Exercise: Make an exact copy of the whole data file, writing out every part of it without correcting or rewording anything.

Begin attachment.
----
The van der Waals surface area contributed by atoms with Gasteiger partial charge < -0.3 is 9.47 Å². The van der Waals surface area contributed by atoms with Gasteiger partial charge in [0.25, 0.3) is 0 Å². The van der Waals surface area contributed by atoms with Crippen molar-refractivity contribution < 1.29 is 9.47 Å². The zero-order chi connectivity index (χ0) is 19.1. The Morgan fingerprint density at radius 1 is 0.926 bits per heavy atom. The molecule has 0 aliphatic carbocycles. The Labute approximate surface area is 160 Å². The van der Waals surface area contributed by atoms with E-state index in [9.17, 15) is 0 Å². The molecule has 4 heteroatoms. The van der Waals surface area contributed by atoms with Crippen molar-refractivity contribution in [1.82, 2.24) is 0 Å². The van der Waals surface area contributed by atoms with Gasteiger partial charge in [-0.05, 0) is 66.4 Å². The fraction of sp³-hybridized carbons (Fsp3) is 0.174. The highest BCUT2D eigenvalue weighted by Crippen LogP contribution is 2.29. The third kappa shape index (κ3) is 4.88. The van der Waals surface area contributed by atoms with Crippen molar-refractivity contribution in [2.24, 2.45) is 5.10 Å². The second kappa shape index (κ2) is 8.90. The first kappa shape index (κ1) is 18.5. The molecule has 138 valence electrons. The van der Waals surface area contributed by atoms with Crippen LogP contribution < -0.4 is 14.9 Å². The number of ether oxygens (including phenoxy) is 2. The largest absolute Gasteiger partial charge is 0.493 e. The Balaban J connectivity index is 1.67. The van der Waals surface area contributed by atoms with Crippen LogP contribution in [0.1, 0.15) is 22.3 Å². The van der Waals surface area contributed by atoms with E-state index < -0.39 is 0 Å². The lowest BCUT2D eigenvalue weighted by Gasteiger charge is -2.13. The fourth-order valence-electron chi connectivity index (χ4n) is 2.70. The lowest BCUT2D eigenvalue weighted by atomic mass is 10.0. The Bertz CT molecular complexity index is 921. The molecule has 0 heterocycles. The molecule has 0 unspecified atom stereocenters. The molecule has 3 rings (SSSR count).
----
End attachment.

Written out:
The van der Waals surface area contributed by atoms with Gasteiger partial charge < -0.3 is 9.47 Å². The van der Waals surface area contributed by atoms with Gasteiger partial charge in [0.25, 0.3) is 0 Å². The van der Waals surface area contributed by atoms with Crippen molar-refractivity contribution < 1.29 is 9.47 Å². The zero-order chi connectivity index (χ0) is 19.1. The Morgan fingerprint density at radius 1 is 0.926 bits per heavy atom. The molecule has 0 aliphatic carbocycles. The Labute approximate surface area is 160 Å². The van der Waals surface area contributed by atoms with E-state index in [9.17, 15) is 0 Å². The molecule has 4 heteroatoms. The van der Waals surface area contributed by atoms with Crippen molar-refractivity contribution in [1.82, 2.24) is 0 Å². The van der Waals surface area contributed by atoms with Gasteiger partial charge in [-0.05, 0) is 66.4 Å². The fraction of sp³-hybridized carbons (Fsp3) is 0.174. The highest BCUT2D eigenvalue weighted by Crippen LogP contribution is 2.29. The third kappa shape index (κ3) is 4.88. The van der Waals surface area contributed by atoms with Crippen molar-refractivity contribution in [2.24, 2.45) is 5.10 Å². The second kappa shape index (κ2) is 8.90. The first kappa shape index (κ1) is 18.5. The molecule has 138 valence electrons. The van der Waals surface area contributed by atoms with Crippen LogP contribution < -0.4 is 14.9 Å². The number of ether oxygens (including phenoxy) is 2. The largest absolute Gasteiger partial charge is 0.493 e. The Balaban J connectivity index is 1.67. The van der Waals surface area contributed by atoms with Crippen LogP contribution in [0.1, 0.15) is 22.3 Å². The van der Waals surface area contributed by atoms with E-state index < -0.39 is 0 Å². The lowest BCUT2D eigenvalue weighted by Gasteiger charge is -2.13. The fourth-order valence-electron chi connectivity index (χ4n) is 2.70. The lowest BCUT2D eigenvalue weighted by atomic mass is 10.0. The Bertz CT molecular complexity index is 921. The molecule has 0 heterocycles. The molecule has 0 unspecified atom stereocenters. The molecule has 3 rings (SSSR count).